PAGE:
I sure don't think I have all the answers, and certainly not for other types of LD's. But I do think that I've learned one BIG lesson, and that is that I'm not helping him if we get in an adversarial position over homework. I have to be on his team emotionally. That means helping when he wants my help, but not pushing him or badgering him. I've seen that at least with him, if homework expectations are reasonable, he doesn't need pushing. If he starts to argue and procrastinate, it's a sign that he's getting overwhelmed.
He does need guidance and reminders on long-term projects, and his teachers and I work together on that, setting mini-due dates, and writing chunks into his agenda to be completed week by week. He is definitely not ready to be able to plan and carry out long term assignments unsupported at this time.
I have to say, though, that my younger,non-LD, (at least as far as we know;-) son is 3rd grade too. He has VERY little homework. He is supposed to read with an adult 20 minutes daily, and the teacher doesn't care how this is split up. It can be the child reading or taking turns with and adult, or an adult reading to the child. She may suggest a little push for a child that she thinks is capable of independent reading and is insisting on being read to, but she (and this reflects our school's philosophy) believes that it is exposure to literature that will develop a love of reading. Obviously, if a child is having a problem learning to read, they are put into an appropriate specialized reading program in school, but the time spent on reading at home, for the NT child is meant to foster a love of reading, not to teach reading. As such it is supposed to be non-stressful.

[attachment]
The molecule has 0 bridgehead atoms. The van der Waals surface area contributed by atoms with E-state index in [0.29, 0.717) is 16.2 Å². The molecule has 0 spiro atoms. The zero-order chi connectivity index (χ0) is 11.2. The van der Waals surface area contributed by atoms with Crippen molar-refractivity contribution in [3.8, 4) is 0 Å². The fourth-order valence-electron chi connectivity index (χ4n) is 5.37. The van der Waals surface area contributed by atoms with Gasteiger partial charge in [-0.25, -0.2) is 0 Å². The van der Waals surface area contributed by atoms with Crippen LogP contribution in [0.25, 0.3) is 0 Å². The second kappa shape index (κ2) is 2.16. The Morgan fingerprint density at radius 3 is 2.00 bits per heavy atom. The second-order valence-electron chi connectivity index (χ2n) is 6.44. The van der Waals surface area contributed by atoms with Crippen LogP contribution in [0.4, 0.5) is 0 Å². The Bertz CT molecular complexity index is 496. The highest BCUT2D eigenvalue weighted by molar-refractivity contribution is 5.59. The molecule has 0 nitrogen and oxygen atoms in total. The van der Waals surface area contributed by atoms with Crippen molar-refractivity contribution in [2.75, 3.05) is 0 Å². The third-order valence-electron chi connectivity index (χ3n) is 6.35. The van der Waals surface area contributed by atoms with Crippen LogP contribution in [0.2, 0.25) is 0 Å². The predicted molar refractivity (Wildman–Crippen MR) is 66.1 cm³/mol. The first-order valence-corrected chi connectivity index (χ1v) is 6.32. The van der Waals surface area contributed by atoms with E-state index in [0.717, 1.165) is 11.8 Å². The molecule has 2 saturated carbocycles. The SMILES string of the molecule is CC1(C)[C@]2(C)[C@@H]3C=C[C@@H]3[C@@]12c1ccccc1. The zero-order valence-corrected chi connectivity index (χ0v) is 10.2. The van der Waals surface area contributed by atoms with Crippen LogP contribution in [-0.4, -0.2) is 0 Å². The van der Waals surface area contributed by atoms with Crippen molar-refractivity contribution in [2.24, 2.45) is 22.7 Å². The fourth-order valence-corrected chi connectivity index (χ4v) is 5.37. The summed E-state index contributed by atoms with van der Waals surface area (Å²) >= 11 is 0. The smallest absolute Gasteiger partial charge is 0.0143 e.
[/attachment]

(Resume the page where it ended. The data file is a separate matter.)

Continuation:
Besides reading, he typically has to write something short (a "hamburger paragraph" often based on what he's read during the week) one night, and do a FEW math problems (a couple of word problems, or about 5 math fact problems) another night. She assigns all homework on Monday, and it is due on Friday, so that families can work around their schedules. Timothy often finishes two "days worth" of homework on Monday, and finishes up the rest the next day, in only a few minutes, and completely independently. She has the same policy that if they have a problem with something, write a note and send it back, but I don't think I've ever had to do it with him.
It sounds like even if your son's teacher is wonderful in other ways, she may be one of those heavier-than-average homework teachers. The fact that she NEEDS to spend so much time with him one-on-one means that he probably needs it. That's what special education is for. If he's still not getting it during the school day, I'd really, really want it documented how much time you are spending reteaching at home. What happens when he's in high school studying Trig? or Physics? Can you reteach that? I sure can't! I want it to be very clear what kind of support my son needs BEFORE that point.